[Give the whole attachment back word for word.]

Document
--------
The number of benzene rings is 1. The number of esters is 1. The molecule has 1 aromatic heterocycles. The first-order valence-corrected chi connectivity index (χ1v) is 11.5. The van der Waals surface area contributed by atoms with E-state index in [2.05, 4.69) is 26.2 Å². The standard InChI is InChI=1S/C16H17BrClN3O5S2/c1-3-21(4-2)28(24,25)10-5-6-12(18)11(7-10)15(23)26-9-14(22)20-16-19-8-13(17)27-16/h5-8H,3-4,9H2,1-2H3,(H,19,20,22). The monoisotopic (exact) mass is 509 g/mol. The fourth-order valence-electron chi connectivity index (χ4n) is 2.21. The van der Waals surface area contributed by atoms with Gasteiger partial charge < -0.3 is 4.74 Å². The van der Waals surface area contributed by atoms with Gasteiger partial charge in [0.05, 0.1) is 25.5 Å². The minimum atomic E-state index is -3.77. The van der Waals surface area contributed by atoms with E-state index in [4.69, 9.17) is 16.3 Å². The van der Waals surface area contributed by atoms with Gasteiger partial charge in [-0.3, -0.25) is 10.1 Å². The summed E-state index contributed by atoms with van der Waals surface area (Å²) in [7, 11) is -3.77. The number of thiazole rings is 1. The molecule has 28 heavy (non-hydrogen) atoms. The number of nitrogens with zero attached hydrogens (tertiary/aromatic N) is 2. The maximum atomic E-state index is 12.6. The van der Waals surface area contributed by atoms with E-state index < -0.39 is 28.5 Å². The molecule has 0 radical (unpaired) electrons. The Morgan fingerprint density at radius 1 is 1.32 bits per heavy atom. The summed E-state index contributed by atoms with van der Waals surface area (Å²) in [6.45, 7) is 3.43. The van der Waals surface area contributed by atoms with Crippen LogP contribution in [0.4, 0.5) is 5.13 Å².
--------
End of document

The number of benzene rings is 1. The number of esters is 1. The molecule has 1 aromatic heterocycles. The first-order valence-corrected chi connectivity index (χ1v) is 11.5. The van der Waals surface area contributed by atoms with E-state index in [2.05, 4.69) is 26.2 Å². The standard InChI is InChI=1S/C16H17BrClN3O5S2/c1-3-21(4-2)28(24,25)10-5-6-12(18)11(7-10)15(23)26-9-14(22)20-16-19-8-13(17)27-16/h5-8H,3-4,9H2,1-2H3,(H,19,20,22). The monoisotopic (exact) mass is 509 g/mol. The fourth-order valence-electron chi connectivity index (χ4n) is 2.21. The van der Waals surface area contributed by atoms with Gasteiger partial charge < -0.3 is 4.74 Å². The van der Waals surface area contributed by atoms with Gasteiger partial charge in [0.05, 0.1) is 25.5 Å². The minimum atomic E-state index is -3.77. The van der Waals surface area contributed by atoms with E-state index in [4.69, 9.17) is 16.3 Å². The van der Waals surface area contributed by atoms with Gasteiger partial charge in [-0.3, -0.25) is 10.1 Å². The summed E-state index contributed by atoms with van der Waals surface area (Å²) in [7, 11) is -3.77. The number of thiazole rings is 1. The molecule has 28 heavy (non-hydrogen) atoms. The number of nitrogens with zero attached hydrogens (tertiary/aromatic N) is 2. The maximum atomic E-state index is 12.6. The van der Waals surface area contributed by atoms with E-state index < -0.39 is 28.5 Å². The molecule has 0 radical (unpaired) electrons. The Morgan fingerprint density at radius 1 is 1.32 bits per heavy atom. The summed E-state index contributed by atoms with van der Waals surface area (Å²) in [6.45, 7) is 3.43. The van der Waals surface area contributed by atoms with Crippen LogP contribution in [0.4, 0.5) is 5.13 Å².